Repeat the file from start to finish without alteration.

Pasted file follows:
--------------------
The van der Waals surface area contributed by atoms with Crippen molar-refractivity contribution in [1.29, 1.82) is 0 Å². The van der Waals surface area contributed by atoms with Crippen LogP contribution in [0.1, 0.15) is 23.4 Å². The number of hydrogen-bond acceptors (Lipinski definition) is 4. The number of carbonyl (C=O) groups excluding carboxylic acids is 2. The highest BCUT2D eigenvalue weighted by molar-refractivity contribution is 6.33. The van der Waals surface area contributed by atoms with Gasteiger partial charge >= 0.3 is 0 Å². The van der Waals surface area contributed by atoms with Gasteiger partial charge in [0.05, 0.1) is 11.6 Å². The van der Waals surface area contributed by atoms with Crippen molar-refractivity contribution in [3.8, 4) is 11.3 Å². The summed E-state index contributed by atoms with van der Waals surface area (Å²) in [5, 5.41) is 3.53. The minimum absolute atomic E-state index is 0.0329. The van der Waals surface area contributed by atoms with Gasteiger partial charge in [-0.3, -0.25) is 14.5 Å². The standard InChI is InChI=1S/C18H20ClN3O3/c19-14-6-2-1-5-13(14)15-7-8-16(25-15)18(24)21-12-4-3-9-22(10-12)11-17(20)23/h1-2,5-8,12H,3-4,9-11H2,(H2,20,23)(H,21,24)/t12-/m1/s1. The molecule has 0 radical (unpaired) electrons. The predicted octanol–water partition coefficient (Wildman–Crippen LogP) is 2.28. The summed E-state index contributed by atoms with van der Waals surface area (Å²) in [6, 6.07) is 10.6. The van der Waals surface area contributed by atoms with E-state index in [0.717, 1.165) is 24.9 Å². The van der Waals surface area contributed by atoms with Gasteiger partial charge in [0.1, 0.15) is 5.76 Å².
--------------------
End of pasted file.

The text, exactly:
The van der Waals surface area contributed by atoms with Crippen molar-refractivity contribution in [1.29, 1.82) is 0 Å². The van der Waals surface area contributed by atoms with Crippen LogP contribution in [0.1, 0.15) is 23.4 Å². The number of hydrogen-bond acceptors (Lipinski definition) is 4. The number of carbonyl (C=O) groups excluding carboxylic acids is 2. The highest BCUT2D eigenvalue weighted by molar-refractivity contribution is 6.33. The van der Waals surface area contributed by atoms with Gasteiger partial charge >= 0.3 is 0 Å². The van der Waals surface area contributed by atoms with Gasteiger partial charge in [0.05, 0.1) is 11.6 Å². The van der Waals surface area contributed by atoms with Crippen molar-refractivity contribution in [3.8, 4) is 11.3 Å². The summed E-state index contributed by atoms with van der Waals surface area (Å²) in [5, 5.41) is 3.53. The minimum absolute atomic E-state index is 0.0329. The van der Waals surface area contributed by atoms with Gasteiger partial charge in [-0.3, -0.25) is 14.5 Å². The standard InChI is InChI=1S/C18H20ClN3O3/c19-14-6-2-1-5-13(14)15-7-8-16(25-15)18(24)21-12-4-3-9-22(10-12)11-17(20)23/h1-2,5-8,12H,3-4,9-11H2,(H2,20,23)(H,21,24)/t12-/m1/s1. The molecule has 0 radical (unpaired) electrons. The predicted octanol–water partition coefficient (Wildman–Crippen LogP) is 2.28. The summed E-state index contributed by atoms with van der Waals surface area (Å²) in [6, 6.07) is 10.6. The van der Waals surface area contributed by atoms with E-state index in [0.717, 1.165) is 24.9 Å². The van der Waals surface area contributed by atoms with Gasteiger partial charge in [0.1, 0.15) is 5.76 Å².